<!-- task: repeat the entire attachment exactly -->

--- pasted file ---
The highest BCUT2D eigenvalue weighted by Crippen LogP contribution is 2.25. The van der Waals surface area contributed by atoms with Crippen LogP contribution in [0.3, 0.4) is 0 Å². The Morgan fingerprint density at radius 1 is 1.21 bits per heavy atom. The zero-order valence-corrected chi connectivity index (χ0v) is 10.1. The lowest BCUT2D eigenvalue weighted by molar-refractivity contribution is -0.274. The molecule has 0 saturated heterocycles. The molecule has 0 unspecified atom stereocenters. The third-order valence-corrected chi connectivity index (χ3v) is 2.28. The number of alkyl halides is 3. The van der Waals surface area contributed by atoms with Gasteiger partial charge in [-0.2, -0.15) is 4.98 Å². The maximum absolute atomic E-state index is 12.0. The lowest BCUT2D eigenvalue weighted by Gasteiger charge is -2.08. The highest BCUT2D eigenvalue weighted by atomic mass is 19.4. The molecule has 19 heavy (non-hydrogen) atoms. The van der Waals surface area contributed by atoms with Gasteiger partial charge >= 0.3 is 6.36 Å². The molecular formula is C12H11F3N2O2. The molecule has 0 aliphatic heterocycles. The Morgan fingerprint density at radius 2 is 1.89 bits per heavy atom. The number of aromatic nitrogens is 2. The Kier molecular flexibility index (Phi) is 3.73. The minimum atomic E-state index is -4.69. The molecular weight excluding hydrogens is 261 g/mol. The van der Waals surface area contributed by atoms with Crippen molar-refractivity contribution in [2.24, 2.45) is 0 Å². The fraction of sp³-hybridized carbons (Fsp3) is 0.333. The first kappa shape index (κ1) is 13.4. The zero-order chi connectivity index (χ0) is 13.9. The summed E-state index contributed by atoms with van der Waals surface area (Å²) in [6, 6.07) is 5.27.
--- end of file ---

The highest BCUT2D eigenvalue weighted by Crippen LogP contribution is 2.25. The van der Waals surface area contributed by atoms with Crippen LogP contribution in [0.3, 0.4) is 0 Å². The Morgan fingerprint density at radius 1 is 1.21 bits per heavy atom. The zero-order valence-corrected chi connectivity index (χ0v) is 10.1. The lowest BCUT2D eigenvalue weighted by molar-refractivity contribution is -0.274. The molecule has 0 saturated heterocycles. The molecule has 0 unspecified atom stereocenters. The third-order valence-corrected chi connectivity index (χ3v) is 2.28. The number of alkyl halides is 3. The van der Waals surface area contributed by atoms with Gasteiger partial charge in [-0.2, -0.15) is 4.98 Å². The maximum absolute atomic E-state index is 12.0. The lowest BCUT2D eigenvalue weighted by Gasteiger charge is -2.08. The highest BCUT2D eigenvalue weighted by atomic mass is 19.4. The molecule has 19 heavy (non-hydrogen) atoms. The van der Waals surface area contributed by atoms with Gasteiger partial charge >= 0.3 is 6.36 Å². The molecular formula is C12H11F3N2O2. The molecule has 0 aliphatic heterocycles. The Morgan fingerprint density at radius 2 is 1.89 bits per heavy atom. The number of aromatic nitrogens is 2. The Kier molecular flexibility index (Phi) is 3.73. The minimum atomic E-state index is -4.69. The molecular weight excluding hydrogens is 261 g/mol. The van der Waals surface area contributed by atoms with Crippen molar-refractivity contribution in [2.24, 2.45) is 0 Å². The fraction of sp³-hybridized carbons (Fsp3) is 0.333. The first kappa shape index (κ1) is 13.4. The zero-order chi connectivity index (χ0) is 13.9. The summed E-state index contributed by atoms with van der Waals surface area (Å²) in [6, 6.07) is 5.27.